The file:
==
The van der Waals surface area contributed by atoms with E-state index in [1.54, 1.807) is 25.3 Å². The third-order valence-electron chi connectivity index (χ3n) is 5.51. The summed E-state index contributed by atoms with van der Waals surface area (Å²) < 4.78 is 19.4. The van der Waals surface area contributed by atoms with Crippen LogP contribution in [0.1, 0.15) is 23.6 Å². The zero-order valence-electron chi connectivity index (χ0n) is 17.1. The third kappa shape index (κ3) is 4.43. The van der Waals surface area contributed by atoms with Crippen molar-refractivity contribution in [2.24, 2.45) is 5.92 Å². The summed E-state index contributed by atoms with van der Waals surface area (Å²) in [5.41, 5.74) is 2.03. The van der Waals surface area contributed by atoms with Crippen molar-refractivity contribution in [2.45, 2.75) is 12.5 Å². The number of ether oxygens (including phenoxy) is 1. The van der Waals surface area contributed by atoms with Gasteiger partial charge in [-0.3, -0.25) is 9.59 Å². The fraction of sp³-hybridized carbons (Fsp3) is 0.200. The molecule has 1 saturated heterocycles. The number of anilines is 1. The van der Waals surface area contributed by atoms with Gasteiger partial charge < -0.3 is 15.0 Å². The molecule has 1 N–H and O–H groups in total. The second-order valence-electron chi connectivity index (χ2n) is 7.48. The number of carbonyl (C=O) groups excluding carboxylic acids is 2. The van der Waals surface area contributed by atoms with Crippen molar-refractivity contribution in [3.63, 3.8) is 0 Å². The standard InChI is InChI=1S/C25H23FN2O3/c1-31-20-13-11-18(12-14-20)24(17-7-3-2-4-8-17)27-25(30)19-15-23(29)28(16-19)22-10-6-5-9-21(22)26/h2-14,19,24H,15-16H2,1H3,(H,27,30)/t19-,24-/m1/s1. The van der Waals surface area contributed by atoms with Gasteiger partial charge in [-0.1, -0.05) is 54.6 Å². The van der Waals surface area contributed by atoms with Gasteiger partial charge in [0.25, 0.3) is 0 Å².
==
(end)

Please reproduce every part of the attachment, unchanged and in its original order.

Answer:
The van der Waals surface area contributed by atoms with E-state index in [1.54, 1.807) is 25.3 Å². The third-order valence-electron chi connectivity index (χ3n) is 5.51. The summed E-state index contributed by atoms with van der Waals surface area (Å²) < 4.78 is 19.4. The van der Waals surface area contributed by atoms with Crippen LogP contribution in [0.1, 0.15) is 23.6 Å². The zero-order valence-electron chi connectivity index (χ0n) is 17.1. The third kappa shape index (κ3) is 4.43. The van der Waals surface area contributed by atoms with Crippen molar-refractivity contribution in [2.24, 2.45) is 5.92 Å². The summed E-state index contributed by atoms with van der Waals surface area (Å²) in [5.41, 5.74) is 2.03. The van der Waals surface area contributed by atoms with Crippen molar-refractivity contribution in [2.45, 2.75) is 12.5 Å². The number of ether oxygens (including phenoxy) is 1. The van der Waals surface area contributed by atoms with Gasteiger partial charge in [-0.3, -0.25) is 9.59 Å². The fraction of sp³-hybridized carbons (Fsp3) is 0.200. The molecule has 1 saturated heterocycles. The number of anilines is 1. The van der Waals surface area contributed by atoms with Gasteiger partial charge < -0.3 is 15.0 Å². The molecule has 1 N–H and O–H groups in total. The second-order valence-electron chi connectivity index (χ2n) is 7.48. The number of carbonyl (C=O) groups excluding carboxylic acids is 2. The van der Waals surface area contributed by atoms with Crippen molar-refractivity contribution in [3.63, 3.8) is 0 Å². The standard InChI is InChI=1S/C25H23FN2O3/c1-31-20-13-11-18(12-14-20)24(17-7-3-2-4-8-17)27-25(30)19-15-23(29)28(16-19)22-10-6-5-9-21(22)26/h2-14,19,24H,15-16H2,1H3,(H,27,30)/t19-,24-/m1/s1. The van der Waals surface area contributed by atoms with Gasteiger partial charge in [-0.1, -0.05) is 54.6 Å². The van der Waals surface area contributed by atoms with Gasteiger partial charge in [0.25, 0.3) is 0 Å².